3 Reasons Why Climate Solutions Offer Ways to Address Children’s Health

By path2positive

When we think of climate change, the images we conjure up often have to do with melting glaciers, rising sea levels, and severe drought. These scenes, highlighted through the media, make for colorful photographs and stark associations. But the impacts of climate change can also be nuanced in ways that cannot be captured in a picture – and as those impacts can have the greatest effects on children’s health, they certainly deserve our attention.

One of the great benefits of advocating for climate solutions is that it’s a way to improve children’s health by providing better access to clean air and reducing pollutants in their daily environment. Whether the solutions involve clean energy, energy conservation, or a range of environmentally friendly practices – from sustainable foods to green consumer products – they can address several children’s health problems directly. Here are three major children’s health issues that environmentally sound solutions address:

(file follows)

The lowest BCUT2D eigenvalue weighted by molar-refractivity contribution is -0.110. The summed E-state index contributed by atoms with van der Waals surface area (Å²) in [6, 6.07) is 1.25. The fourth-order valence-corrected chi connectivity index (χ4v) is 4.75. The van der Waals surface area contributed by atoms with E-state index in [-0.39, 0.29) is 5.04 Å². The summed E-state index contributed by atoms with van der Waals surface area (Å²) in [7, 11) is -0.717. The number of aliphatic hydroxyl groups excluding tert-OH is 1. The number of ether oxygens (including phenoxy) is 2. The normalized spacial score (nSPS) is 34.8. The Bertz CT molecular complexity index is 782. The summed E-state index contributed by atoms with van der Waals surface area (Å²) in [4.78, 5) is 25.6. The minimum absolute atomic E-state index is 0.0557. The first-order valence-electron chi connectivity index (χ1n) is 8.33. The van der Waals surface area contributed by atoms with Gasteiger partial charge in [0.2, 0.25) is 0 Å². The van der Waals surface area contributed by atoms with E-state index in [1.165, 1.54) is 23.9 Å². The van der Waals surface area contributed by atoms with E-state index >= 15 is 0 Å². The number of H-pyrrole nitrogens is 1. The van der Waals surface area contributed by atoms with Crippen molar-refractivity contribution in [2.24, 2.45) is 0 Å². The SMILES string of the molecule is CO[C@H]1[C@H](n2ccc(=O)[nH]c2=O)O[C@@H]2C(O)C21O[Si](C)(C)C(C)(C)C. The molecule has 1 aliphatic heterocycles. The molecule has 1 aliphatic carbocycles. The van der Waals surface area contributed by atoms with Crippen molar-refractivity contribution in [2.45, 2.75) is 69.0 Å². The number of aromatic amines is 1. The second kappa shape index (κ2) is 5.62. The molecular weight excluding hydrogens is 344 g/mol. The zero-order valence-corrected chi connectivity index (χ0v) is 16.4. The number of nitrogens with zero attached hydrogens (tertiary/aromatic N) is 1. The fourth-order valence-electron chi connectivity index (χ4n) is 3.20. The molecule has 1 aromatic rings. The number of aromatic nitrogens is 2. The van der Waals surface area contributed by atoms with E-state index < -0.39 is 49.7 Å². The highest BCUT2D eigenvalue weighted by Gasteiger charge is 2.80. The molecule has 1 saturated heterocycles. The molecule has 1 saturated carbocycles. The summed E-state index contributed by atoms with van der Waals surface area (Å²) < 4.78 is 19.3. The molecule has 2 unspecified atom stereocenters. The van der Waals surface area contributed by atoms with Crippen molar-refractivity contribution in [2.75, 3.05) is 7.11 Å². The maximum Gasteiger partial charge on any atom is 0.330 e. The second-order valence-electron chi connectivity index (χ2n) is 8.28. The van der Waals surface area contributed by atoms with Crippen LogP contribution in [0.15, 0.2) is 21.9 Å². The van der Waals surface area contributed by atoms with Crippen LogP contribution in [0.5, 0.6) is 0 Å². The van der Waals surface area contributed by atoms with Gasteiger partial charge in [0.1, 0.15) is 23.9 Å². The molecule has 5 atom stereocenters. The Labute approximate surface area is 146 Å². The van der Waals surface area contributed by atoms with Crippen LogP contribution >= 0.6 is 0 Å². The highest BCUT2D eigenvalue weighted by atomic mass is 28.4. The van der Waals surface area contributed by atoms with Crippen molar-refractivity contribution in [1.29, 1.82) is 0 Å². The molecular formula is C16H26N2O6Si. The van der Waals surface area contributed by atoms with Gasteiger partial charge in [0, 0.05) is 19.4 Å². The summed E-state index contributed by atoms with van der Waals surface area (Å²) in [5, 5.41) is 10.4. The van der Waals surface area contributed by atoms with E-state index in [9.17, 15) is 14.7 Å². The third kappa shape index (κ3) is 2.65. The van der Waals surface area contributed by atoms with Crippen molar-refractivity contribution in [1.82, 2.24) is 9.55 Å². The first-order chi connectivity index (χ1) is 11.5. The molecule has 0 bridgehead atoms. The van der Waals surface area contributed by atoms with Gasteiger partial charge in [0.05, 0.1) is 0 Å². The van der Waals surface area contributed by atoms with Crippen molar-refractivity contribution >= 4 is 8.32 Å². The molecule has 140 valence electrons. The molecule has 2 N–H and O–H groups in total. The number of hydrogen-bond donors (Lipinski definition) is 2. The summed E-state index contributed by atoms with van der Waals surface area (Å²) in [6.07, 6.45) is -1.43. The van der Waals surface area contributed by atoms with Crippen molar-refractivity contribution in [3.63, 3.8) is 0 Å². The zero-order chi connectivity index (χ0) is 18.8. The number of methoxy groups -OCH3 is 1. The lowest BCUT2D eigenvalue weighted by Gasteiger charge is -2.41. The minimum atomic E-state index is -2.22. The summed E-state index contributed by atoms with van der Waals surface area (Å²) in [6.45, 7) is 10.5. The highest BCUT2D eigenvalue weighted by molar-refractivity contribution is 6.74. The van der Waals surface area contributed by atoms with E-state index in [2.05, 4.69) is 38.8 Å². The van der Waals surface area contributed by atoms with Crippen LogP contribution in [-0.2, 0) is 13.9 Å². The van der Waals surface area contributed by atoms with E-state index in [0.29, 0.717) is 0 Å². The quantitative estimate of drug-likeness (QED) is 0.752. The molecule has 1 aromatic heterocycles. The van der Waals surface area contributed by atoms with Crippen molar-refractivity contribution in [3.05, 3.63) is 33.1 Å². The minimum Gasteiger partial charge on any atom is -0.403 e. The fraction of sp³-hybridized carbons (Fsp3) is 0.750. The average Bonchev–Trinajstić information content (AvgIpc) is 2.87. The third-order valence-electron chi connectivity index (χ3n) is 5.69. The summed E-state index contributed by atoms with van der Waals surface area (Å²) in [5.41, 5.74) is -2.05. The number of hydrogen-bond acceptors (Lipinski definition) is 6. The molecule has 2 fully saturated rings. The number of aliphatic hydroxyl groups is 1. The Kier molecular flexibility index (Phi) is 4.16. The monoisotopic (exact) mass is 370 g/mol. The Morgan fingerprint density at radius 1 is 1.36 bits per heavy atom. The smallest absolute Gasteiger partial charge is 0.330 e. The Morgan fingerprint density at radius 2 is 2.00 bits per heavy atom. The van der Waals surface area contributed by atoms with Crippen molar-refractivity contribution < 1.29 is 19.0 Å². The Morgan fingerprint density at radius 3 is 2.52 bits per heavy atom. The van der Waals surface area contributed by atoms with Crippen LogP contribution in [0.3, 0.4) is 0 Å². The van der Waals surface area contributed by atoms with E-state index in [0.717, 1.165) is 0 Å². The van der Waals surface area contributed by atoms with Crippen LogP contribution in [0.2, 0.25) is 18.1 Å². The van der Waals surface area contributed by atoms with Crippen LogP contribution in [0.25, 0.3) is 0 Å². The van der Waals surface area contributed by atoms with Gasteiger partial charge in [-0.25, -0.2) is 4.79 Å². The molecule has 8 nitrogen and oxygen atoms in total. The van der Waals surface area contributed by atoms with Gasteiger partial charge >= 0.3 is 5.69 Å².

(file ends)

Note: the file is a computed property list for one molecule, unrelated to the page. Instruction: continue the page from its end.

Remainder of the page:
Problem #1: Asthma. More than 6 million American children have asthma. Pollen and smog, both increased by climate change, can trigger asthma attacks. Moms Clean Air Force recently produced a new brochure that touches on the overlaps between climate change and asthma. In the brochure, Dr. Jay Portnoy, director of Allergy, Asthma and Immunology at Children’s Mercy Hospital in Kansas City, MS, and past president of the American College of Allergy, Asthma and Immunology, talks about climate change as a magnifier of this problem. He notes that “pollen counts never used to cross the 1,000 mark in spring time. But now we see three straight months where pollen counts are over 1,000 every single day.”

Solution: Decrease our carbon emissions from fossil-fuel energy sources and transportation, which contribute to air pollution. Lowering carbon emissions would also address the issue of rising carbon dioxide levels, which allow some trees and plants to make more (and more potent) pollen.  In a nut shell, lessening air pollution and pollen will reduce asthma.